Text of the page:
Background: FGF-signalling pathway seems to have an important role in the progression of metastatic prostate cancer, and FGFR inhibitors have provided interesting preliminary results in preclinical studies. However, many of the currently used preclinical tumour models lack typical microenvironment and characteristics of human disease. The aim of this study was to establish patient-derived prostate cancer models and study FGFR inhibitors as potential investigational drugs.
Methods: Clinical prostate tumour specimens were collected from robotic-assisted laparoscopic radical prostatectomy operations in Turku University Hospital (Turku, Finland). Patient-derived tissues of Gleason grade 7-9 were cut into 1-2 mm3 pieces and cultured in vitro for 6 days with and without androgen supplementation. FGFR inhibitors Dovitinib, AZD4547 and BDJ398 were administered into the tissue culture medium. Viability and differentiation of cultured tissues were examined immunohistochemically by the expression of Ki-67, caspase-3, androgen receptor (AR), PSA and FGF8. Patient-derived xenograft (PDX) in vivo models were developed by implanting tissue pieces either subcutaneously or subrenally, or by digesting and then inoculating intratibially into the bone marrow cavity of nude mice.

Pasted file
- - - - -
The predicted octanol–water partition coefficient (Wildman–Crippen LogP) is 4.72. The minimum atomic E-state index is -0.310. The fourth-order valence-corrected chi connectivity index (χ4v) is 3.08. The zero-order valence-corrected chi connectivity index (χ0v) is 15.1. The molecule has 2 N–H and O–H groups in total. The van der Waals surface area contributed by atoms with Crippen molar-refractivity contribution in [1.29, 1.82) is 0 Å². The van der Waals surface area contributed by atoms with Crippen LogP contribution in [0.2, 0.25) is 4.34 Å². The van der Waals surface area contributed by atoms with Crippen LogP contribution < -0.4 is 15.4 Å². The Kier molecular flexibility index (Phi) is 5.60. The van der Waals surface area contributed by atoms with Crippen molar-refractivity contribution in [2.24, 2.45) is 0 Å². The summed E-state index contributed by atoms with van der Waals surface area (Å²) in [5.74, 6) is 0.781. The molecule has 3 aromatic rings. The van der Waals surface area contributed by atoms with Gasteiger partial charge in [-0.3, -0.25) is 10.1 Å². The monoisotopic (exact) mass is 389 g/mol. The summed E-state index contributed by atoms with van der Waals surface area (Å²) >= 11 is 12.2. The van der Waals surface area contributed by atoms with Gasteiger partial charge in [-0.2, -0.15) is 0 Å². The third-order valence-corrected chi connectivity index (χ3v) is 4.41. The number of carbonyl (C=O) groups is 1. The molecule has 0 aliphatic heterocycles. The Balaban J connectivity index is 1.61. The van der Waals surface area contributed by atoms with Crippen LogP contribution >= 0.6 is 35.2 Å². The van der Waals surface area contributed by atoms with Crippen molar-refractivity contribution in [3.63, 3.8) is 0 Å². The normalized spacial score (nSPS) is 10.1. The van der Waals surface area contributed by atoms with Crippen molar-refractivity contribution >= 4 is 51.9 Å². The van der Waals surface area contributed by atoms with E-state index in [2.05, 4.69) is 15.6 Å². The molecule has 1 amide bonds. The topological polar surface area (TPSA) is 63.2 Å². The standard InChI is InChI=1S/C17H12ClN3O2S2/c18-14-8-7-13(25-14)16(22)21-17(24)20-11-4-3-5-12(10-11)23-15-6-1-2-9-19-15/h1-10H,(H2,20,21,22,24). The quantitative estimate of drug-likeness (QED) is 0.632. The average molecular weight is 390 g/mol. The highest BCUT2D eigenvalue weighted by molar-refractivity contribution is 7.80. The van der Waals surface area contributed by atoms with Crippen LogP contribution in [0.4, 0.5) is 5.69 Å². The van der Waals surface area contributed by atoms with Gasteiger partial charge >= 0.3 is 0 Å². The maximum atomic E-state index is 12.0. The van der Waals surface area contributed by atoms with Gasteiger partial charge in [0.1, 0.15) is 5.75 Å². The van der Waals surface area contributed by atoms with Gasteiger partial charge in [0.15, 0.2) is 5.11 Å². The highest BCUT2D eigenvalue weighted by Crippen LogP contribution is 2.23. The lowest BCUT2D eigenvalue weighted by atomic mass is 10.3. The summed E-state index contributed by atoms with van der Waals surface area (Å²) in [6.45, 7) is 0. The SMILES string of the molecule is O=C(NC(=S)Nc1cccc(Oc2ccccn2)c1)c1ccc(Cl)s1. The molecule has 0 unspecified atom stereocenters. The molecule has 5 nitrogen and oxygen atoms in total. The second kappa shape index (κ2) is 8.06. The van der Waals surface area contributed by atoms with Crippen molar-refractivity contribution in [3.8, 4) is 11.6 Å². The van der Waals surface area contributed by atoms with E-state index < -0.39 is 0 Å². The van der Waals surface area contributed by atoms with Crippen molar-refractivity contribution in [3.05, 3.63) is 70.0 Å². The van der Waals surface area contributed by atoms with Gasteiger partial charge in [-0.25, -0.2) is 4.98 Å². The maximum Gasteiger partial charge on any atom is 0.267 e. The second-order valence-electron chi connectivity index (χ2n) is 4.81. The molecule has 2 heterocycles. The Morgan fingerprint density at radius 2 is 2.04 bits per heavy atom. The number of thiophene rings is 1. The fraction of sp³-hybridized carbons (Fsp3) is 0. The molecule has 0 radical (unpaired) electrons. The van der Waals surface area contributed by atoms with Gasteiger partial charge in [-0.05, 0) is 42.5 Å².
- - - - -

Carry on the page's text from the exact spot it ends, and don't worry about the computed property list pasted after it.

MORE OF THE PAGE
Results: Tumour tissue maintained its viability in tissue culture and responded to testosterone exposure. Glandular epithelium degenerated when tissue grafts were grown without testosterone, as expected. FGFR-inhibitors decreased proliferation and increased apoptosis of epithelial cells in tissue culture model without having any effect on the expression of AR, PSA or FGF8. In the animal studies, tumour tissue was maintained or even expanded in all used models. Tumour-take was 25% grown in 3 passages.
Conclusion: FGFR inhibitors demonstrated anti-proliferative effects on patient-derived models in vitro. Challenging PDX prostate cancer in vivo models were successfully established utilising various tumour microenvironments. These models provide a personalised medicine tool that could be used to test the individual prostate cancer patients responses to therapy in the future.
Disclosure: Johanna Tuomela and Jussi Halleen are employees of Pharmatest Services Ltd. This work was supported by Academy of Finland.